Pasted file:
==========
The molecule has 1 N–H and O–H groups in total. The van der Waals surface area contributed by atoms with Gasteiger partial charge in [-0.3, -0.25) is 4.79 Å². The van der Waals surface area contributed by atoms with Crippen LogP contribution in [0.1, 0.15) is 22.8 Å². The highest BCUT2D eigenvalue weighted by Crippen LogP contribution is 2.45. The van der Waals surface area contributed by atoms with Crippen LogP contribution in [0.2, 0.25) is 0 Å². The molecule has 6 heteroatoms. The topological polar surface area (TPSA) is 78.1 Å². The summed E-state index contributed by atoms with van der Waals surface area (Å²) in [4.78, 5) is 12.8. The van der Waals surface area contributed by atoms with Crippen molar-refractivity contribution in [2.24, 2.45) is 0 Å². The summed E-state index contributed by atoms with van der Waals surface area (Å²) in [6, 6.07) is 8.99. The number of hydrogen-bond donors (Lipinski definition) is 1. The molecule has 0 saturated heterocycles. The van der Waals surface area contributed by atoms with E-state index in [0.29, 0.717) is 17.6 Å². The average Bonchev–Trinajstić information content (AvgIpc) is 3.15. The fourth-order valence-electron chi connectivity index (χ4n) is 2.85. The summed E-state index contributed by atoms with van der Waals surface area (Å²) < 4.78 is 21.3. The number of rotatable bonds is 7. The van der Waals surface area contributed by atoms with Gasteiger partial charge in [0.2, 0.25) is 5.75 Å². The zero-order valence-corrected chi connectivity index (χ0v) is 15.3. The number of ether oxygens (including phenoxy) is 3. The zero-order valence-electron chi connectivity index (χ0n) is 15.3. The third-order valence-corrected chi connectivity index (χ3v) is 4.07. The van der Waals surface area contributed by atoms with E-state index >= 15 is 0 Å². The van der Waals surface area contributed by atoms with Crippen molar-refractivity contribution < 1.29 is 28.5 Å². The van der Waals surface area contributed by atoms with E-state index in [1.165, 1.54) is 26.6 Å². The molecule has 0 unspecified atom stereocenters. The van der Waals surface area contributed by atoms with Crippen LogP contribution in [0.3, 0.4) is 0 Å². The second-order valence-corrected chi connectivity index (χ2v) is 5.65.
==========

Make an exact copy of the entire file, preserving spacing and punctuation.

The molecule has 1 N–H and O–H groups in total. The van der Waals surface area contributed by atoms with Gasteiger partial charge in [-0.3, -0.25) is 4.79 Å². The van der Waals surface area contributed by atoms with Crippen LogP contribution in [0.1, 0.15) is 22.8 Å². The highest BCUT2D eigenvalue weighted by Crippen LogP contribution is 2.45. The van der Waals surface area contributed by atoms with Crippen LogP contribution in [0.2, 0.25) is 0 Å². The molecule has 6 heteroatoms. The topological polar surface area (TPSA) is 78.1 Å². The summed E-state index contributed by atoms with van der Waals surface area (Å²) in [4.78, 5) is 12.8. The van der Waals surface area contributed by atoms with Crippen molar-refractivity contribution in [2.24, 2.45) is 0 Å². The summed E-state index contributed by atoms with van der Waals surface area (Å²) in [6, 6.07) is 8.99. The number of hydrogen-bond donors (Lipinski definition) is 1. The molecule has 0 saturated heterocycles. The van der Waals surface area contributed by atoms with E-state index in [0.29, 0.717) is 17.6 Å². The average Bonchev–Trinajstić information content (AvgIpc) is 3.15. The fourth-order valence-electron chi connectivity index (χ4n) is 2.85. The summed E-state index contributed by atoms with van der Waals surface area (Å²) < 4.78 is 21.3. The number of rotatable bonds is 7. The van der Waals surface area contributed by atoms with Gasteiger partial charge in [0.2, 0.25) is 5.75 Å². The zero-order valence-corrected chi connectivity index (χ0v) is 15.3. The number of ether oxygens (including phenoxy) is 3. The zero-order valence-electron chi connectivity index (χ0n) is 15.3. The third-order valence-corrected chi connectivity index (χ3v) is 4.07. The van der Waals surface area contributed by atoms with E-state index >= 15 is 0 Å². The van der Waals surface area contributed by atoms with Crippen molar-refractivity contribution < 1.29 is 28.5 Å². The van der Waals surface area contributed by atoms with E-state index in [1.165, 1.54) is 26.6 Å². The molecule has 0 unspecified atom stereocenters. The van der Waals surface area contributed by atoms with Crippen LogP contribution in [0.3, 0.4) is 0 Å². The second-order valence-corrected chi connectivity index (χ2v) is 5.65.